• 70°

Austin gets good audit review, but many budget decisions await

The Austin City Council looked back on some good news from its 2016 finances and ahead to 2018 budget decisions earlier this week.

2016 audit

The City Council received positive news about the 2016 audit report, which was compiled by CliftonLarsonAllen LLP.

According to Kimberly Hillberg, principal of CliftonLarsonAllen LLP, the city had a clean report with no discrepancies, such as control issues or deficit fund balances, found in 2016.

The report indicated that Austin had an unassigned fund balance of 42 percent in expenditures in the general fund, which was down from the previous year. Revenues of the general fund came within one-half percent of the budget. Roughly 64 percent of the general fund expenditures went toward public safety and streets and highways.

Hillberg stated that Austin is categorized in a peer group of cities with populations ranging from 20,000 to 100,000. Recreation funding in Austin is higher than other cities in the peer group, while debt service expenditures are lower than other cities in the group.

2018 budget

In a letter to the mayor and the council, Director of Administrative Services Tom Dankert listed five issues with the 2018 budget that will need to be considered.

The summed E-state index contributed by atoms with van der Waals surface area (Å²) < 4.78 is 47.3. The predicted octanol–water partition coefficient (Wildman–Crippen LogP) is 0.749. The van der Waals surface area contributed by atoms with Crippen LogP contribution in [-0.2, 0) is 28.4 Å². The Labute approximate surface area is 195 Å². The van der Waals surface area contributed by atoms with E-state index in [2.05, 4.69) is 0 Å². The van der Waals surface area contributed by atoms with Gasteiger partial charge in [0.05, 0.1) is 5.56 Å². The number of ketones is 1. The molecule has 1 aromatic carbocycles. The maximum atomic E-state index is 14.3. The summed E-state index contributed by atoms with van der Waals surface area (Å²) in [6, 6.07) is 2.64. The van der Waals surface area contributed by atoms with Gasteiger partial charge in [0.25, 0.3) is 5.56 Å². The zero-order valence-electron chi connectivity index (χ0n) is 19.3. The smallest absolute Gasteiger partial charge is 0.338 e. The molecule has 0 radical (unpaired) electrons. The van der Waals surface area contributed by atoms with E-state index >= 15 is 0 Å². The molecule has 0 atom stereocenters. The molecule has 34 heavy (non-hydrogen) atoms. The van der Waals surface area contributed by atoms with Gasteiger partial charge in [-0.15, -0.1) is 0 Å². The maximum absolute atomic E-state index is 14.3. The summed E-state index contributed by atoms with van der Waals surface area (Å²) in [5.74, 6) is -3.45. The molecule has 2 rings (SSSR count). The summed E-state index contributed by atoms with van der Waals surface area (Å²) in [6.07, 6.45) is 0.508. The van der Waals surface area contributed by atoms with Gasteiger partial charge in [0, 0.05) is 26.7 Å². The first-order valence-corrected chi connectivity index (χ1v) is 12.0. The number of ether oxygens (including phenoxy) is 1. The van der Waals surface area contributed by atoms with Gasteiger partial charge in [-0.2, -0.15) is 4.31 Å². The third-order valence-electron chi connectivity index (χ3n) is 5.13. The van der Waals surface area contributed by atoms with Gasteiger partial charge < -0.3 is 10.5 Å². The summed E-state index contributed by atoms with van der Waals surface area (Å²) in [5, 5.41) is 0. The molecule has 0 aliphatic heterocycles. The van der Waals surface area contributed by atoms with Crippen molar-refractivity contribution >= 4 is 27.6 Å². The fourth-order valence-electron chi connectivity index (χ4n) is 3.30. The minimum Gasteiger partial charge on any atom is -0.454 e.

The first issue was the tax levy. According to Dankert, Austin’s current tax levy raises $5.3 million. He pointed out that there is currently no limit to the amount at which the tax levy can be set, but an increase can’t be made after Sept. 30. Austin currently ranks 224th out of 230 in property tax rates for Minnesota cities with a population over 2,500.

The second issue involved staffing, particularly if the council wants to add services or increase employees in various departments. According to Dankert, 62 percent of the General Fund budget is spent on wages and benefits and each additional full-time employee adds about $65,000 to $75,000 in wages and benefits. The council agreed to allow the heads of city departments make their requests for review.

The third issue involved other agencies. Dankert stated that there are no plans to invite other agencies to receive city funding, though that may change should the majority of the council request it.

The fourth issue was capital requests. Dankert asked the council to consider what projects, if any, they would like to fund and if there are any Vision 2020 projects for which funding should be reserved. He noted that building fund money for City Hall and the Jay C. Hormel Nature Center has already been allocated through 2017.

The final issue concerned the budget review process, particularly concentrating on the global operations and activities of the city versus a line-by-line review of all budgets.

Dankert also gave the council a proposed budget timeline, which calls for the council to adopt the tax levy and budget by Dec. 18. The timeline also includes a truth in taxation hearing for residents to hear how the money will be spent, scheduled for sometime in early December.